Monday, November 15, 2004

Collective reprisals

/ punishment / collective /

"We'll unleash the dogs of hell, we'll unleash 'em... They don't even know what's coming - hell is coming. If there are civilians in there, they're in the wrong place at the wrong time." (Sergeant Sam Mortimer, US marines, Channel 4 News, November 8, 2004)
In June 1944, as a reprisal for a partisan ambush that killed 40 German soldiers, SS troops stormed Distomo and rampaged through the village in an act of revenge, part of the Nazi reprisal policy at the time, which held the local population as a whole responsible for any guerrilla attacks. The toll was 218 dead, men, women and children. Collective responsibility and collective punishment were staples of the Nazi reaction to resistance everywhere in occupied Europe.

So you see where I live, this image, rings a familiar bell.

Thus it must come as no surprise when the whole Fallujah debacle is seen over here as what it really is: collective punishment, presented as regrettable necessity, for having the gall to resist foreign occupation. Over here,there are still historical memories of being on the receiving end of various imperialisms. Recent memories: besides the Nazi barbarity, we still recall how the British were greeted with flowers in 1944, only to open fire at a defenseless crowd of demonstrators some weeks later, enlist the services of Nazi collaborators and become targets of attack soon thereafter. Greek guerrillas were guinea pigs for napalm in the mountains of Pindos, while our quasi-dictatorial post-civil war governments, were replaced by a bloody military junta sponsored and blessed by the US. So given this historical experience of imperial and colonial violence, it is no wonder that there exists a default sympathy for those defending their country against any imperial aggression - a sympathy that seems nowadays to transcend the left-right divide (for reasons too complicated to describe here...)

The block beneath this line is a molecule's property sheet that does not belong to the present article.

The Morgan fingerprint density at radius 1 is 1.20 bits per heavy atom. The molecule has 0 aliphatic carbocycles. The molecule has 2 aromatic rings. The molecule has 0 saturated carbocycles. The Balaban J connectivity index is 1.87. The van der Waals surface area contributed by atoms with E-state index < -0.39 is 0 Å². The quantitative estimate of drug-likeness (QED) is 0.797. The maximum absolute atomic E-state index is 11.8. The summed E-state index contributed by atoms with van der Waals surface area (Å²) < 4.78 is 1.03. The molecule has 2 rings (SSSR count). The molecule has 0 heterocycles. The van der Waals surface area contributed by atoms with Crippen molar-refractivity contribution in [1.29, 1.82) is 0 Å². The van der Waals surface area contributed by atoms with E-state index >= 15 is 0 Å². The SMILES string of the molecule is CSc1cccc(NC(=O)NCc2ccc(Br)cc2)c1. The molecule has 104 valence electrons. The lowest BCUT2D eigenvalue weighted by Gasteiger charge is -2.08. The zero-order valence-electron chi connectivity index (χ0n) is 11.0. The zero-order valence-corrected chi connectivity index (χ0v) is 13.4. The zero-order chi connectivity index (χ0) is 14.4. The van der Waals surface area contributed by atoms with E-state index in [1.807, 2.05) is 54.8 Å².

I'm willing to bet that this legitimization of popular resistance is the predominant sentiment in every country that has had similar experiences. The pc variants of the White Man's Burden, that seem to dominate the American neo-cons and their jingoist nationalist base (and some of the more nutty British fellow travelers), are easily seen for the ideoleptic apologetics of power they are in most of the world.

Around the world, a war crime, is seen as a war crime. Letting people die of thirst [pdf file], is considered a war crime, not allowing civilian males to escape the massacre, is a war crime. Blocking access to Red Crescent aid is, again, a war crime.

So you see, my instinctive hermeneutic schema concerning the recent horrific events is that Allawi is an Iraqi version of a Tsolakoglou, the Iraqi troops in Fallujah are more or less the counterparts of the "security battalions" (the vile riff-raff that collaborated with the Nazis), attacks against collaborators are like attacks against the hooded thugs who exposed the resistance members - and the Iraqis that joined the resistance after accepting passively the previous local despot, are just like the thousands who didn't dare rise against the Metaxas dictatorship, but were willing to risk their lives against the foreign invaders...

No two imperial occupations are the same. But all share, to an extent, the same ruthlessness and vileness. This woman, mourning the death of some loved one, or indeed loved ones, became emblematic of the Distomo massacre in 1944, when her photo was published in Life magazine. Her gaze, I feel, extends across the decades from the ruins of Distomo to rest, uneasy, on the ruins of Fallujah.

1 comment:

talos said...

old comments

Dimitar Vesselinov:

Fallujah in Pictures http://fallujapic…The Global War of the 21st Century http://divedi.blo…